Feelynd History, Family Crest & Coats of Arms
Many variations of the name Feelynd have evolved since the time of its initial creation. In Gaelic it appeared as O Faoilain, which is derived from the word faol, which means wolf. 
Early Origins of the Feelynd family
The surname Feelynd was first found in County Waterford (Irish: Port Láirge), anciently the Deise region, on the South coast of Ireland in the Province of Munster.
Saint Fillan, Foilan or Felan (d. 777?), was an Irish missionary in Scotland in the middle of the eighth century. "His commemoration day in the Scottish calendar is 9 Jan. He was the son of Feredach, a prince in Munster, and Kentigerna, daughter of Kellach Cualann, king of Leinster, and sister to St. Congan. Being thrown into a river on his birth on account of deformity, he was rescued by St. Ibar. He became a monk at first in one of the monasteries of St. Munnu Fintan, and subsequently went from Ireland to the part of Argyll afterwards called Ross, where two churches, Kilkoan and Killellan, derive their names respectively from his uncle Congan and himself. A cave and a church were also named from him in Fife." 
Early History of the Feelynd family
This web page shows only a small excerpt of our Feelynd research. Another 92 words (7 lines of text) covering the years 1172, 1658 and 1680 are included under the topic Early Feelynd History in all our PDF Extended History products and printed products wherever possible.
Feelynd Spelling Variations
Irish names were rarely spelled consistently in the Middle Ages. Spelling variations of the name Feelynd dating from that time include Phelan, O'Phelan, Whelan, O'Failin, Phalen, Phalon, Phaelan and many more.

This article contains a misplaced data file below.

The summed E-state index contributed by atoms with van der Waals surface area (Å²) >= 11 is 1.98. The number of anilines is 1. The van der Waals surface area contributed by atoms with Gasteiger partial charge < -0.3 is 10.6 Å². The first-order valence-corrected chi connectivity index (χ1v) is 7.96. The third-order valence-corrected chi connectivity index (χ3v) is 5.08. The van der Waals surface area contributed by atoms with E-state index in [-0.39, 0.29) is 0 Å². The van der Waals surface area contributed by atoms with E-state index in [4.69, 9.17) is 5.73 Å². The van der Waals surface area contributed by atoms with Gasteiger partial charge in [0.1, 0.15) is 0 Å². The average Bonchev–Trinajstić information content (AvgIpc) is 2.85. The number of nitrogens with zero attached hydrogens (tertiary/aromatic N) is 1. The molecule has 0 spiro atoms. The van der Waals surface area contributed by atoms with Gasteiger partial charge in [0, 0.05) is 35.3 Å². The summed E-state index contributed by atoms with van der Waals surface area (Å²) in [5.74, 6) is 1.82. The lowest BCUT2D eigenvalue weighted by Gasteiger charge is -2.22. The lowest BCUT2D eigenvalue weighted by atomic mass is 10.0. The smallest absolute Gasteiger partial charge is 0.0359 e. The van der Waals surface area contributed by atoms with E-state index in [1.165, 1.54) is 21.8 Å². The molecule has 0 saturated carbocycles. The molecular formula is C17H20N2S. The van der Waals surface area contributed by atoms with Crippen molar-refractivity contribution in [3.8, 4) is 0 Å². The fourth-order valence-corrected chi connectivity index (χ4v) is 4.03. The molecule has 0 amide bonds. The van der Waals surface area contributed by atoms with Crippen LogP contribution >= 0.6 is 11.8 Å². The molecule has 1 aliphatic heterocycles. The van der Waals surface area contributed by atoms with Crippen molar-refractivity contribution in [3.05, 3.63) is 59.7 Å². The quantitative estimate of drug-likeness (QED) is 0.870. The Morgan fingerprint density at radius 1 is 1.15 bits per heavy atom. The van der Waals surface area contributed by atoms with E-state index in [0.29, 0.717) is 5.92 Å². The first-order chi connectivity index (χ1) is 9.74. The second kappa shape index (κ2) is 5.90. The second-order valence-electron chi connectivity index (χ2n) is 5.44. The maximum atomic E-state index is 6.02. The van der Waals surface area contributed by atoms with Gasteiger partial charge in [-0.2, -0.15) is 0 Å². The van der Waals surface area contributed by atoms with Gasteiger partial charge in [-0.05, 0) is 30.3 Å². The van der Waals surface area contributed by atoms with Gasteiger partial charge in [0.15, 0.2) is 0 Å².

Early Notables of the Feelynd family
Another 33 words (2 lines of text) are included under the topic Early Feelynd Notables in all our PDF Extended History products and printed products wherever possible.
Migration of the Feelynd family
A massive amount of Ireland's native population left the island in the 19th century for North America and Australia in hopes of finding more opportunities and an escape from discrimination and oppression. A great portion of these migrants arrived on the eastern shores of the North American continent. Although they were generally poor and destitute, and, therefore, again discriminated against, these Irish people were heartily welcomed for the hard labor involved in the construction of railroads, canals, roadways, and buildings. Many others were put to work in the newly established factories or agricultural projects that were so essential to the development of what would become two of the wealthiest nations in the world. The Great Potato Famine during the late 1840s initiated the largest wave of Iris immigration. Early North American immigration and passenger lists have revealed a number of people bearing the name Feelynd or a variant listed above: James Phalen settled in South Carolina in 1822; Phillip Phalen settled in Barstable in 1822; Daniel, George, James, John, Michael, Patrick, Thomas, Timothy and William Phelan all arrived in Philadelphia between 1840 and 1860..
- MacLysaght, Edward, Irish Families Their Names, Arms and Origins 4th Edition. Dublin: Irish Academic, 1982. Print. (ISBN 0-7165-2364-7)
- Smith, George (ed), Dictionary of National Biography. London: Smith, Elder & Co., 1885-1900. Print